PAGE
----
We talk to the everyday heroes who make Singapore a better place person by person, day after day. These LGBT support groups will also have a booth (or a picnic mat) at Pink Dot 2011, so come by and say hi!
SINQSA (Singapore Queer-Straight Alliance)

Who They Are:A group that fosters understanding and support between the straight and queer communities that was set up in May 2008 by Sam Ho, Jean Chong and Jennifer Teo.

What They Do: Provide a space and network for like-minded and LGBT-supportive people to share their views.
How To Get In Touch: SinQSA Facebook


The Singapore Queer-Straight Alliance (SinQSA) is a forum to express support for equality regardless of sexual and gender orientation. Conversations happen a lot online, through their facebook page, where members freely share their thoughts on queer-straight unity and harmony with like-minded folks.

We catch up with Sam Ho after his trip back from abroad to share more about SinQSA!

What inspired the creation of SinQSA?

The idea of a gay-straight alliance was shared during an informal meet-up at Food #03 in May 2008, commemorating IDAHO (the International Day Against Homophobia).

Shortly after that, Jean Chong, Jennifer Teo and I got together and started The Singapore Queer-Straight Alliance (SinQSA), which uses the “queer” instead of “gay” because the former encompasses a wider spectrum of gender and sexual identities.

What do you hope to achieve from the creation of SinQSA?

SinQSA hope to serve as a platform for LGBT-affirming persons to share or express their support for equality regardless of difference. It is the aspiration that every individual in Singapore can see that there isn’t a big deal about being friends or respecting another person who is of a different orientation or persuasion than them – that constitutes an alliance for us.

As with traditional gay-straight or queer-straight alliances, I do my best to capture the spirit of SinQSA and stand up against homophobic or transphobic abuse, and also stand up for gay-affirming straight persons. I see SinQSA more of an idea or a pledge, rather than a group at the moment.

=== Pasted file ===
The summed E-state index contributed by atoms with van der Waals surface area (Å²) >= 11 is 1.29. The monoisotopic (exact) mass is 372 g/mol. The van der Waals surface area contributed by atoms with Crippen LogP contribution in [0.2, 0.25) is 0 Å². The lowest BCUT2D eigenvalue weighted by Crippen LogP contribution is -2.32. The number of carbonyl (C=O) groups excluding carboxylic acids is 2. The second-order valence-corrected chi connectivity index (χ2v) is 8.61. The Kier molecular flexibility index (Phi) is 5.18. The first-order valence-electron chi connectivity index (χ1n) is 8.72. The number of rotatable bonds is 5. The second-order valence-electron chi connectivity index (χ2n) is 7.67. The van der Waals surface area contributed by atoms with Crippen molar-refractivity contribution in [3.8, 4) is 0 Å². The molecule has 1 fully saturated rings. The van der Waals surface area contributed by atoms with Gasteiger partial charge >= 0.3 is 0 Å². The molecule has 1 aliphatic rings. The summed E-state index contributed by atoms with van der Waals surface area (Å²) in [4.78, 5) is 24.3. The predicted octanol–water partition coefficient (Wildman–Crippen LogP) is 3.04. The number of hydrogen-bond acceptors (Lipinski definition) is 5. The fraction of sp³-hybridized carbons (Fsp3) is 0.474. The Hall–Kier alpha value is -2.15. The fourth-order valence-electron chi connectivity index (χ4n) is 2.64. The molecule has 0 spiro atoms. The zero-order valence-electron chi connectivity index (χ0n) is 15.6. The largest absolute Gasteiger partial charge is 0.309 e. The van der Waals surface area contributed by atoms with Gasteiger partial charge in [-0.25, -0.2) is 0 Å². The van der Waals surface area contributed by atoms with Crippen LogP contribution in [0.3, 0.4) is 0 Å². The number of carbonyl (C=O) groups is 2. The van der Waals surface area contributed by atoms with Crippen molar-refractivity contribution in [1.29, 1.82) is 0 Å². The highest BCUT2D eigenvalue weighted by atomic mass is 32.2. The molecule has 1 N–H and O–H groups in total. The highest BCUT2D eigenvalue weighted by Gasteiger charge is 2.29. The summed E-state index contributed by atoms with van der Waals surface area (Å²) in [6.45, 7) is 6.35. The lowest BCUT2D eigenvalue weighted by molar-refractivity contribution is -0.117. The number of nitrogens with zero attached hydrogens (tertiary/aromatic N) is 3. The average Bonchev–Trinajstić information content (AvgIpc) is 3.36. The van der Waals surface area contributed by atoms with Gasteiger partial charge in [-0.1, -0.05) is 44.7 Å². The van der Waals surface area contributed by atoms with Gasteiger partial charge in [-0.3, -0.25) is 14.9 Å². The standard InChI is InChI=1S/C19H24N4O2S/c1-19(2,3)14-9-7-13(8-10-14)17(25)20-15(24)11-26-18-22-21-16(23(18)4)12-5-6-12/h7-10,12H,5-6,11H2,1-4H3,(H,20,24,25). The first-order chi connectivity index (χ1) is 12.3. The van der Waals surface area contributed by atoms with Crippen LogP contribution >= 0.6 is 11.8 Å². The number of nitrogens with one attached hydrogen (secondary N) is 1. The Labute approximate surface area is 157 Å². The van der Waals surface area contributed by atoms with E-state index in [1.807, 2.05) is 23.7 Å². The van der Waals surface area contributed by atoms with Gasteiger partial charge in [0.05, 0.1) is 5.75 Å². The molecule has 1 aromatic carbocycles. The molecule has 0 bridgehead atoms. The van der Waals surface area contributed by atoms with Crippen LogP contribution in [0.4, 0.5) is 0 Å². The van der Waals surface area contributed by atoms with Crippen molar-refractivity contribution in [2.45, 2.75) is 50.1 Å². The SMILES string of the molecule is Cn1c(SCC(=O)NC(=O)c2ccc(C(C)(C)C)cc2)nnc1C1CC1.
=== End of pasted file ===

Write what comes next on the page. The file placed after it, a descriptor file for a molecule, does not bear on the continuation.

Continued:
In your opinion, do you feel that queer-straight harmony has improved?

In isolation, yes it has improved. I believe there is an increase in number of Singaporeans who are gay-affirming. At the same time, I also think there is an increase of Singaporeans who are anti-gay and continue to be either consciously or frivolously homophobic. We are pretty polarised. It is up to individuals and groups who support queer-straight friendship and harmony to start asking questions to the wider population, such as “what have you done today for harmony and equality?”

How do you hope to encourage Singaporeans to adopt queer-straight harmony?

I used to be very angry with homophobic people, but with SinQSA and the people I have met, I have learned it is more important to create dialogue and let homophobic individuals see the implications of their words and attitude. If we put them down for what they say or believe, I guess we are only as bad as they are, no?

If people are spending so much time and effort just to create poles and camps and to draw boundaries and territories, I think some amount of time and energy can be devoted to bridging the gaps that exist in between. One baby step towards an ideal or an aspiration is better than just thinking about the ideal or making the aspiration.

What will you be wearing to Pink Dot this year?

I haven’t been to the last couple of Pink Dots, so I am deciding between a plain pink t-shirt or a red shirt that reads “I’m think he’s gay” with an arrow pointing to the left.